ASK Shelley Case: Dermatitis Herpetiformis – Find Out More!

Question: My Aunt just got diagnosed with Dermatitis Herpetiformis. She said this is a type of celiac disease that affects the skin. Shelley, can you tell me more about this?

Dermatitis Herpetiformis (DH) is another form of celiac disease. This chronic skin condition is characterized by an intense burning, itchy and blistering rash. The rash is symmetrically distributed and commonly found on the elbows, knees and the buttocks, but can also occur on the back of the neck, upper back, scalp and hairline. Initially, groups of small blisters are formed that soon erupt into small erosions. Most people with DH will also have varying degrees of small intestinal villous atrophy although many will have no bowel complaints. A small percentage may present with bloating, abdominal pain and diarrhea, especially if the bowel involvement is severe, and some individuals may show evidence of malabsorption and malnutrition.

Approximately 10% of individuals with celiac disease have DH with a male to female ratio of 2: 1. The age of onset is typically between 25-45 but can also occur in children and older adults.

Individuals with DH are frequently misdiagnosed with other skin conditions such as eczema, contact dermatitis, allergies, hives, herpes or psoriasis and treated with a variety of topical creams. The only way to correctly diagnose DH is a skin biopsy from unaffected skin adjacent to blisters or erosions. A small intestinal biopsy is not essential if the skin biopsy is positive for DH.

Treatment for DH is a strict gluten-free diet for life. For some individuals, Dapsone, a drug from the “sulphone family,” may be prescribed to reduce the itching. Response to the medication can be dramatic (usually 48-72 hours). However, Dapsone has no effect on the ongoing immune response or intestinal atrophy. Following a strict gluten-free diet will result in:
•    Improvement in the skin lesions.
•    Major reduction in drug dosage for those people initially started on Dapsone. After a time, it is often possible to discontinue the drug to control the skin rash. Flare-ups due to inadvertent or intentional gluten consumption may require temporary use of Dapsone.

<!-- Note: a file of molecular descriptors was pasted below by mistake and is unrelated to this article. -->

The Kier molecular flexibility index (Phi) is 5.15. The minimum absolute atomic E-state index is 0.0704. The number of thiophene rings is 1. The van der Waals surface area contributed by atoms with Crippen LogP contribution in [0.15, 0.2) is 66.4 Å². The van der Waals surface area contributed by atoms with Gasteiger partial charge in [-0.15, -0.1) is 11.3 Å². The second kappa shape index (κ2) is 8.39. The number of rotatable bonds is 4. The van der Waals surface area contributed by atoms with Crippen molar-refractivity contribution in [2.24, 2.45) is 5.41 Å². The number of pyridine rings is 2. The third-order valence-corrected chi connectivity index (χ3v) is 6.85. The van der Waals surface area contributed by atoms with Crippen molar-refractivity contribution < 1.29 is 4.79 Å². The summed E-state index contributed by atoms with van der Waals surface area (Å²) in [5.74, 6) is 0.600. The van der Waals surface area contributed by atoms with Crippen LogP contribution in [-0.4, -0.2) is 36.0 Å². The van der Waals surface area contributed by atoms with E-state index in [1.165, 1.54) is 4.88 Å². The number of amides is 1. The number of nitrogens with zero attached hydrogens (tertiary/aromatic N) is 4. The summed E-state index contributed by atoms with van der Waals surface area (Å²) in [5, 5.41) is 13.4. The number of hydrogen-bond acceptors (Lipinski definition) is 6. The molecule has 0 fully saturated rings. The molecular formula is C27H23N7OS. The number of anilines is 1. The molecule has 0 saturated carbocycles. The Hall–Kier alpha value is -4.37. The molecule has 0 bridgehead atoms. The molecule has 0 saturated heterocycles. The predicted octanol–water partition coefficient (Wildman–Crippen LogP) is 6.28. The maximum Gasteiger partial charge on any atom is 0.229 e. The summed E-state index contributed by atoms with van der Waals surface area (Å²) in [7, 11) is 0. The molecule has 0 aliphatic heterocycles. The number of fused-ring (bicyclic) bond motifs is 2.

•    The gut function will return to normal.
For more information and photos about DH see the National Digestive Diseases Information Clearinghouse (NDDIC) website.

NOTE: Once a diagnosis of celiac disease or dermatitis herpetiformis is confirmed, it is essential to consult with a registered dietitian with expertise in celiac disease and the gluten-free diet for nutritional assessment, diet education, meal planning and assistance with social and emotional adaptation to the new gluten-free lifestyle. Also, joining a celiac support organization for further information and ongoing support is highly recommended.

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3 Responses to “ASK Shelley Case: Dermatitis Herpetiformis – Find Out More!”

  1. Mary Donohue Says:

    I developed DH when I was around 14 years old. I was not diagnosed with DH until I was 21 and was given the choice of the dapsone or a gluten free diet. I went on 4 dapsone a day because it was cheaper than being on a gluten free diet. I stayed on the Dapsone until my 50’s when the Dapsone no longer worked and at which time I was forced to go on a gluten free diet. The Dapsone was effective in keeping the rash away as long as I took them every day. I was under the doctors care for years to come because of the horrific side effects of the dapsone. I was lucky I never had any of the side effects.

    I had DH without the gut reaction until I got full blown Celiac disease, at that time all i had was the rash.

  2. Melissa Says:

    it’s my understanding if you have DH you automatically have Celiac even without the gut reactions.

    I developed DH when I was 21 (2 years after having a baby). Before the rash showed up I also lot a large amount of weight very rapidly…about 2 years after my pregnancy I gained the weight back very rapidly (and then some). Nobody knew what the rash was until I came up with DH. Even my doctors brushed me off and ran the tests/biopsy’s just to appease me and they were shocked when everything came back positive! I’m lucky in that my rash has only been on my feet (maybe not to lucky as that’s what prolonged my diagnosis) but at least I can cover it up when it flares!

  3. Be Free For Me Blog » Blog Archive » Win-It-Wednesday: Dew Puff Face & Body Cleansing Sponges Says:

    […] celiac disease or food allergies, Dew Puffs are perfect for any type of skin irritation caused by Dermatitis Herpetiformis, eczema or any other type of […]

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